The Ministry of Environment is set to ban the use and supply of charcoal in Kigali city as it steps up efforts to protect the environment by reducing the use of wood fuel.
The use of charcoal has been cited as the main driver of deforestation and indoor air pollution. And the move could help reduce Rwanda’s reliance on wood fuel from 80 per cent to 40 percent by 2024.
The decision was announced at a press conference in Kigali ahead of the World Environmental Day due on June 5.
The Minister of Environment, Dr. Jeanne D’arc Mujawamariya, said that the government will work with different institutions to finance vulnerable families to access gas as an alternative to cooking.
“We have realised that many households in Kigali city consume a big percentage of charcoal which is a threat to forests across the country yet they can afford cooking gas,” she said, saying that cooking gas was more affordable than charcoal.
The government has developed an intuitive dubbed “Pay As You Cook” that will make cooking affordable to the public.
“If you have little money you can buy cooking gas to refill the stove,” she explained.
The intensive use of charcoal was undermining Rwanda’s efforts to achieve 30 per cent of national forest cover.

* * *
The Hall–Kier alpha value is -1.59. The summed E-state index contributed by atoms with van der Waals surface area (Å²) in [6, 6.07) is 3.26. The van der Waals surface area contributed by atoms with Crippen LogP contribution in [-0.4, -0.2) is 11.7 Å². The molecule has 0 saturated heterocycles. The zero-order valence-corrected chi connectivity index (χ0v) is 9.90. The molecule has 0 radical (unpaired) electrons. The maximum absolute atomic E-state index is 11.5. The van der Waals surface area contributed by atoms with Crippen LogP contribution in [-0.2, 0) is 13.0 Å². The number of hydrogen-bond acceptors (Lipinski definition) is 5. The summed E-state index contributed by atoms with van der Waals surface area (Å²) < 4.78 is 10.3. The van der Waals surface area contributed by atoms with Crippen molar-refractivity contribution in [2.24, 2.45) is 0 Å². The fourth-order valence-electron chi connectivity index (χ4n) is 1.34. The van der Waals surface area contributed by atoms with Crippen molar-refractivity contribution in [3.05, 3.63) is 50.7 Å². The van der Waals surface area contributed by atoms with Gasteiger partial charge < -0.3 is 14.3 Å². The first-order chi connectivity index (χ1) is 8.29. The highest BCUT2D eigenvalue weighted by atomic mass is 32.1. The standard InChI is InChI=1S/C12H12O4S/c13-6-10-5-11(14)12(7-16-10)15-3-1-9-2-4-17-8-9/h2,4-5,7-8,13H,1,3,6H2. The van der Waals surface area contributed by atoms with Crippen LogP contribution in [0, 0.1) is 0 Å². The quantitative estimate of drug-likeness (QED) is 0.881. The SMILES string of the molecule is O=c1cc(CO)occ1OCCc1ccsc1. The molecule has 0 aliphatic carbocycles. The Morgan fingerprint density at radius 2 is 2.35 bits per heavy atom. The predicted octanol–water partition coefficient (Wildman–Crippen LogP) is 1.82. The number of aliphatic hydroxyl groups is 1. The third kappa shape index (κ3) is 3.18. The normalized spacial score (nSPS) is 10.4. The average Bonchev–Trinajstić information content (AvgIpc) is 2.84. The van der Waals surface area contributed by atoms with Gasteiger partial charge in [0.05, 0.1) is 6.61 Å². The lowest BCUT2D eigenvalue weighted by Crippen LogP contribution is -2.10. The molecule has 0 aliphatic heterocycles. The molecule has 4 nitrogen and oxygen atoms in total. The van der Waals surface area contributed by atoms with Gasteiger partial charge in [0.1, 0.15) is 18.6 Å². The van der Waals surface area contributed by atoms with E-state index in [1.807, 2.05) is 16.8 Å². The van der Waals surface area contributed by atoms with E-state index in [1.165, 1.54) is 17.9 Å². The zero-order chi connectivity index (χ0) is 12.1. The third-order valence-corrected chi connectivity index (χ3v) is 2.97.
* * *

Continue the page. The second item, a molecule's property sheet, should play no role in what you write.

“We have allocated a good budget to planting more forests especially in the Eastern Province,” the minister said.
According to the forests master plan, the Eastern Province has few trees due to mismanagement of forests and dependency on wood fuel in cooking.
The master plan suggests that the demand for LPG is set to rise to more than 240,000 tonnes by 2024, from the current 10,000 tonnes which will also reduce respiratory diseases caused by overreliance on wood fuel.
According to the Ministry of Health, more than three million Rwandans suffer from respiratory problems every year, of which 13 per cent is caused by air pollution.
In 2017, deaths linked to poor air quality reached 12,000, the ministry says.
Over 9,040 deaths out of 12,000 were due to indoor air pollution and 2,960 due to ambient air pollution, statistics indicate.
Minister Mujawamariya explained protecting forests and use of cooking gas as a way of saving forests is one of the pledges under a new climate action plan that has recently been submitted to The United Nations Framework Convention on Climate Change (UNFCCC).
The plan shows that at least $380 million is expected to be spent on efficient cook stoves as part of reducing firewood and fossil energy consumption for cooking by 2030.